Risin said she’s always known exactly when trains cross Jackson on their trips along the river. She can almost set her watch by them.

Guerrera said “when we were kids, grocery stores and bars were on practically every corner here.” His family shopped at Dorignac’s, which swelled from a small meat market on the uptown side of the 500 block in the late 1940s to a bigger grocery across the street. In the early 1960s, Dorignac’s, now an upscale food market that’s still known for its meat, moved to Veteran’s Blvd. in Metairie.

Guerrera had a job at the American Paint Works as a teenager, and said it supplied the city, along with customers in other states. He also said “when we were teenagers, the brewery at Tchoupitoulas and Jackson let us boys drink too much beer,” and that’s how he ended up working at the paint company, instead of attending school.

Recently, Guerrera heard that a restaurant might open on the closed pedestrian overpass at Tchoupitoulas and Jackson. But he said “I don’t put too much faith in that rumor.” The multi-level, windowed crosswalk was shut after the Gretna to Jackson Ave. ferry was rerouted to Canal St. in 2009.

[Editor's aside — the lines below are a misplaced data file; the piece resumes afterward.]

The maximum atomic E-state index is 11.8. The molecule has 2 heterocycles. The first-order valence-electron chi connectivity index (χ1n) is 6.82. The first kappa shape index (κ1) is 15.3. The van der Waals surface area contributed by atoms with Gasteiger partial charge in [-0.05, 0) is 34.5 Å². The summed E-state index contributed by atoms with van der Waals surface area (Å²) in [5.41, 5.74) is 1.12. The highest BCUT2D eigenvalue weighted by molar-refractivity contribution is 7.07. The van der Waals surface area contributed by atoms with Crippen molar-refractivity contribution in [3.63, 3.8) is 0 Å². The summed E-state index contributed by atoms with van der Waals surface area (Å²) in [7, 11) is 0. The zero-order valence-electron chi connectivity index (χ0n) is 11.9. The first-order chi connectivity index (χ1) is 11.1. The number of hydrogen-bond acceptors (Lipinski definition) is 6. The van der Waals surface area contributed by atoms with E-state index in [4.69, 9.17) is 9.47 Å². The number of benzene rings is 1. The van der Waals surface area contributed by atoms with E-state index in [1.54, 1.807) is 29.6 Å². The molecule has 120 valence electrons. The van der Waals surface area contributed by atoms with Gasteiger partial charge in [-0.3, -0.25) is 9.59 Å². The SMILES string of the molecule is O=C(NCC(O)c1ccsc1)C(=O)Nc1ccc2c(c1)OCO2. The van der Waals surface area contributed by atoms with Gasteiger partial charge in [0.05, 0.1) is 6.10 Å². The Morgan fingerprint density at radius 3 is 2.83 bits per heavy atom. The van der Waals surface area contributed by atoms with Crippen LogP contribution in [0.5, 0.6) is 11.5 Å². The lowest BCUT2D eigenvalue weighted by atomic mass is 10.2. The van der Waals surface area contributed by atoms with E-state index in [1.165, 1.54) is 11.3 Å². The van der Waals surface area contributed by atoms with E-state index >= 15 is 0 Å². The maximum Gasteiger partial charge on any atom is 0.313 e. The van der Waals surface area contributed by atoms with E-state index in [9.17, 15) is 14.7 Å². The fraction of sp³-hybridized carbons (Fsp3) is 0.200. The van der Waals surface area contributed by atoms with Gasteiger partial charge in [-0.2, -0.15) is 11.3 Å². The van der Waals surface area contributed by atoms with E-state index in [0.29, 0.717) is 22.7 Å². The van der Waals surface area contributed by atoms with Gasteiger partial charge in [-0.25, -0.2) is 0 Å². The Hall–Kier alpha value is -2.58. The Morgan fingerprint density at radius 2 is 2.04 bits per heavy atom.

As for truck traffic on Jackson, it isn’t nearly as heavy as neighborhood groups feared before Walmart opened. But Jackson is one of the routes cars take to Walmart, and trucks use it to reach the Port of New Orleans.

Hurtado said he hopes the city will get around to permanently fixing potholes at the end of Jackson. City workers temporarily patch holes on his block with gravel and tar. He sweeps the street in front of his building to get rid of excess gravel.

Just below Jackson on the downtown side, River Garden, bounded by Constance, St. Thomas, Felicity and Josephine Streets, opened in 2004, and has 700 mixed-income units in homes and apartment buildings, according to HRI Properties last week. River Garden replaced the 1941-era St. Thomas Housing Development, which had 1,500 units for low-income residents in more than 100 buildings.

In 1927, New Orleans along the swollen Mississippi River narrowly missed being flooded after the state decided to dynamite the levee downstream at Caernarvon in St. Bernard Parish. Since then, the city’s levees have been raised and fortified.

This article originally published in the May 20, 2013 print edition of The Louisiana Weekly newspaper.